By John Mcleod
A theme that often comes up in conversations with pluralistic is the challenge of using feedback tools (CORE, ORS, etc) in therapy sessions. I would like to suggest three points here, for further consideration and possible discussion.
First, it is helpful to look at what is happening for you during the administration of a feedback tool, and the subsequent conversation with the client, perhaps through a brief segment of a session that could be audio recorded. I view a feedback tool as a prop within the overall performance of therapy, that I needed to learn how to accommodate. This is a good area for deliberate practice.
Second, across the field of therapy as a whole, there is a massive amount of research and clinical innovation going on around how best to use feedback measures. If you think that CORE is too clunky, then you are not alone. If you think that CORE is really useful, you are not alone either. We are probably at least 5 years away from really understanding how to make the most effective use of this kind of prop/tool.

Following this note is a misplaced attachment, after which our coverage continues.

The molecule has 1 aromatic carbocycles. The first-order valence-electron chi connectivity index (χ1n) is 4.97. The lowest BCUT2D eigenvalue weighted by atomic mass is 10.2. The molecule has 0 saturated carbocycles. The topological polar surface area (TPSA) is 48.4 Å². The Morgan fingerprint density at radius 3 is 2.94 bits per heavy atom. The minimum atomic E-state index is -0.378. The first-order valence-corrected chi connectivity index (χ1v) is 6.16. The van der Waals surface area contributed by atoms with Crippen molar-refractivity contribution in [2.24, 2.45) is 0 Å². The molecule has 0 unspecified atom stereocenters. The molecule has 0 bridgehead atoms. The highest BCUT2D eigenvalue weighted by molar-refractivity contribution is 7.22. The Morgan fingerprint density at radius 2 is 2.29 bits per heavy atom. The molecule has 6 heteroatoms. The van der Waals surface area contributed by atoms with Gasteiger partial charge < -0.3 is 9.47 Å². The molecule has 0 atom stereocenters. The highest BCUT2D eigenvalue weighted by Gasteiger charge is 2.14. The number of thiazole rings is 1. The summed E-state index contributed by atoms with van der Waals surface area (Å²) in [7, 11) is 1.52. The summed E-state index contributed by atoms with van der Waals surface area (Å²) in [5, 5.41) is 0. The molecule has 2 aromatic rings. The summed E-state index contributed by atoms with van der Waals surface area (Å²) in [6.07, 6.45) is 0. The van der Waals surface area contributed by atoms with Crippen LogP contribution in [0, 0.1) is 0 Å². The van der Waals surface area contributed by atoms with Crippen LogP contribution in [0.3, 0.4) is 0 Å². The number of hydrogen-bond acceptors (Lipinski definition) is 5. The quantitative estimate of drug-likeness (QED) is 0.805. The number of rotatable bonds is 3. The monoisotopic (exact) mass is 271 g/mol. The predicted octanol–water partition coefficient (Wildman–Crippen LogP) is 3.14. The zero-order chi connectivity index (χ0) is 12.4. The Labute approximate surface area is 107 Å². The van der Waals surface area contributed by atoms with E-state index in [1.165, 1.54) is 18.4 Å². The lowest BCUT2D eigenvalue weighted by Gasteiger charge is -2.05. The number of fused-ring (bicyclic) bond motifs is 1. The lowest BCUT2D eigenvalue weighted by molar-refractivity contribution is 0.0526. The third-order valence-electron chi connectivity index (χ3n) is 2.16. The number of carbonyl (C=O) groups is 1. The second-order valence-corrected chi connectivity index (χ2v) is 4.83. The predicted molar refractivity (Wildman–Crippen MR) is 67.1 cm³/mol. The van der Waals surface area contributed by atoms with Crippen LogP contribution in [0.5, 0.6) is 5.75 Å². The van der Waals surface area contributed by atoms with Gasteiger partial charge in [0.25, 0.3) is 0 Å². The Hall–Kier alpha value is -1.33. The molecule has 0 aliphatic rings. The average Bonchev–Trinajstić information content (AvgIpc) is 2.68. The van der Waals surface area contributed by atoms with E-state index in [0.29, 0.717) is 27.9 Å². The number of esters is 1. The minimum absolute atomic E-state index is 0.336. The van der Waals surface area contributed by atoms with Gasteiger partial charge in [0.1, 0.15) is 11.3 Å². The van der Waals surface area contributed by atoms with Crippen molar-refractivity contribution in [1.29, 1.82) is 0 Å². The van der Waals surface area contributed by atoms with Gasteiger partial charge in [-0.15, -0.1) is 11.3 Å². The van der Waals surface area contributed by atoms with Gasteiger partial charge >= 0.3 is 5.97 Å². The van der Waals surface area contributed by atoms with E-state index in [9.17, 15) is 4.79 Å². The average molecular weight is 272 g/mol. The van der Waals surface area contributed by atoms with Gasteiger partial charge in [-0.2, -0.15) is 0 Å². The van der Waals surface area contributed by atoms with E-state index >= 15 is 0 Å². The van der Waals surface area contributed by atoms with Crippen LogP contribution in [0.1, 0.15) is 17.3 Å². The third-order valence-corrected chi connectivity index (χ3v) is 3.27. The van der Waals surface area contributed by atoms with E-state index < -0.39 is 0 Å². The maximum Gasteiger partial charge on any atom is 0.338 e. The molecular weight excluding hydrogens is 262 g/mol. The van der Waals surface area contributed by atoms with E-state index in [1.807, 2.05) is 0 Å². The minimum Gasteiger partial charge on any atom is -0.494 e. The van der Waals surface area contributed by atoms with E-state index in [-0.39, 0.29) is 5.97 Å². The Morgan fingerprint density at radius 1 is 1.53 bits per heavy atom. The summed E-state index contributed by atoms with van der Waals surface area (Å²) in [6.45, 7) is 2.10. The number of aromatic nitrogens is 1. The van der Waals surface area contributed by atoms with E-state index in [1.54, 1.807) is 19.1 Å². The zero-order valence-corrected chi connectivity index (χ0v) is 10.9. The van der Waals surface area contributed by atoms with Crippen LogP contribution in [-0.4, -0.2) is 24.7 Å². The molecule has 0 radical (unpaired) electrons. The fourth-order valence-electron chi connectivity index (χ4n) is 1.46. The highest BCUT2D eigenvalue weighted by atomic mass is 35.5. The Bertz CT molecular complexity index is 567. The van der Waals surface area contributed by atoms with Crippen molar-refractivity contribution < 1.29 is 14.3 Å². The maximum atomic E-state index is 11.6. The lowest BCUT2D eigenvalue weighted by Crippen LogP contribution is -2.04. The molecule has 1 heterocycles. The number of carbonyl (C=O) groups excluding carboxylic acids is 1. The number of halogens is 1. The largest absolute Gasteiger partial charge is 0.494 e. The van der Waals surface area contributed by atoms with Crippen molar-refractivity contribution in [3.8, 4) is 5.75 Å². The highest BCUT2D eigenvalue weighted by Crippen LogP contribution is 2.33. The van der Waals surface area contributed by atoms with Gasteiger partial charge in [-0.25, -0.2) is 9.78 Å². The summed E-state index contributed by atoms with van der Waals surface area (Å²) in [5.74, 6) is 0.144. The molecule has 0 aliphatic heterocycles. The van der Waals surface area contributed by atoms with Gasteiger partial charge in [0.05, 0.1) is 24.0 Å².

Third – the research evidence is pretty convincing. Clients hold back on sharing their disagreements with their therapist, or their disappointment. Clients lie about how good their therapy is. Clients general appreciate the structure and formality of completing a questionnaire. Clients respond better to therapists who are open to feedback, and poorly when they think that completing the form is just an empty bureaucratic exercise. Feedback informed therapy is, on the whole, associated with better outcomes. This point is worth emphasising: a brief activity, carried out by therapists who may lack training in its use or feel ambivalent about it, actually has a bigger impact than any other planned intervention that has ever been studied. The implication of this third point, I believe, is that it touches directly on the claim of being research-informed. How can any therapist who is research-informed not use feedback tools?
Finally, it is useful to keep talking to colleagues about what works for them. For instance, I know that some pluralistic therapists have had really positive experiences of using the Session Bridging Form, developed by Mavis Tsai (in my view, one of the most interesting contemporary writers on therapy) and her colleagues in the Functional Analytic Therapy network.